And where do you get this from? Refresh rate is response time?...You are totally, but totally wrong there... totally :no:.
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I won't bother replying to most points as they've for the most part all been refuted 3 or 4 times already.

Well, mine sure doesn't! It's got a SiS one.

Funny how a several years-old chipset/motherboard that uses a not very popular chipset differs from today's modern & popular designs. Who would've thought?

Not like this onboard stuff will last long anyway. Sure, built-in chipsets of today are better than a SoundBlaster 16 PCI

How so? I don't expect requiring more than 10 channels of high definition audio anytime soon, nor is the codec going to break or anything like that.

In a lot of cases, there's no point in buying separate cards for commodity jobs anymore. A while ago, various ports (e.g. IDE, floppy, parallel, serial, etc) weren't onboard (ISA cards rather). Then they were integrated onboard, and that didn't make them suck. The network cards -- every board built in the last few years has at least 100mbit ethernet, most of the new boads now even have gigabit ethernet (sometimes two ports even), and they're not bad either (my onboard Realtek NIC even does TCP checksum offloading and more). Same for audio now. When $50 mATX motherboards come with onboard audio as good as a Audigy 2 ZS or similar (a card that used to cost ~$110), and for the most part have FAR better drivers too (all-around better solution, except perhaps if you care for EAX), it's no wonder Creative's shares have been dropping a LOT over the last few years. Their shares peaked to like $30 circa 2000, and now they're down to like 4$ and still dropping (they were removed from Nasdaq last year). There should be more motherboards with basic video onboard (for non-gamers too), and AMD seems to be making this happen.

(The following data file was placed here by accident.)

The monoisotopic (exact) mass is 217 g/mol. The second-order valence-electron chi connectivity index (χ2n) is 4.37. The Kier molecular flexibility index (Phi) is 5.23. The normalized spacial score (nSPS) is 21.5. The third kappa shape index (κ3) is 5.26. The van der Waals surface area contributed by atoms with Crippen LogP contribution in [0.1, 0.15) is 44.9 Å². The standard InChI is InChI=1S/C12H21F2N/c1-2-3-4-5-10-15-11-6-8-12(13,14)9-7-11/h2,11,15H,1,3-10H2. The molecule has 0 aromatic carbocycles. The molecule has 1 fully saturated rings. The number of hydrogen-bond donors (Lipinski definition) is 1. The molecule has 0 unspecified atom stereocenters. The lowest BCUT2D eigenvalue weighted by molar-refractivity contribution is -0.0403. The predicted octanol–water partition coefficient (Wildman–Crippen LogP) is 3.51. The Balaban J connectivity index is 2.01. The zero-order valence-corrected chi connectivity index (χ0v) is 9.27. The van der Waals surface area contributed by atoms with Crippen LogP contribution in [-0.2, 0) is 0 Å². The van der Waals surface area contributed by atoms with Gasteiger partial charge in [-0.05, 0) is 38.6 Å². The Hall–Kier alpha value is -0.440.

my argument was that instead of buying something decent as a separate card, which meant you could actually decide what you wanted, it's now all on-board as cheap low-end chipsets.

And what would having to buy a $50 PCI-e SATA controller bring me over the onboard controllers? What would a $50 PCI-e NIC bring to me? What would wasting $100 on Creative garbage bring me? Maybe I should buy a USB card too? The onboard stuff is quite good in most cases, no need to buy a card separately. All buying cards for this stuff would do in most cases, is fill all of the motherboard's slots very quickly, and cost a whole lot more.

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Dude! I don´t get how you think and where your logic is at but this is really not the smartest thing to say. Listen, it has hardware T&L and I have to correct myself there a bit as it´s DX 9.0b and not 9.0c. Then you come with a link to a guy that is talking bullcrap like:
The GMA 950 only has DX9 support. DX10 will run, but will reduce DX10 effects to what is possible in DX9. The X3100 is the first Intel GPU to support DX10.

Err... :blink:

The newer drivers introduced hardware vertex shading, which is a totally different thing from TnL. I linked to a single post in that thread, and could care less what the rest of the thread said.

Taken from OFFICIAL INTEL SPEC SHEET: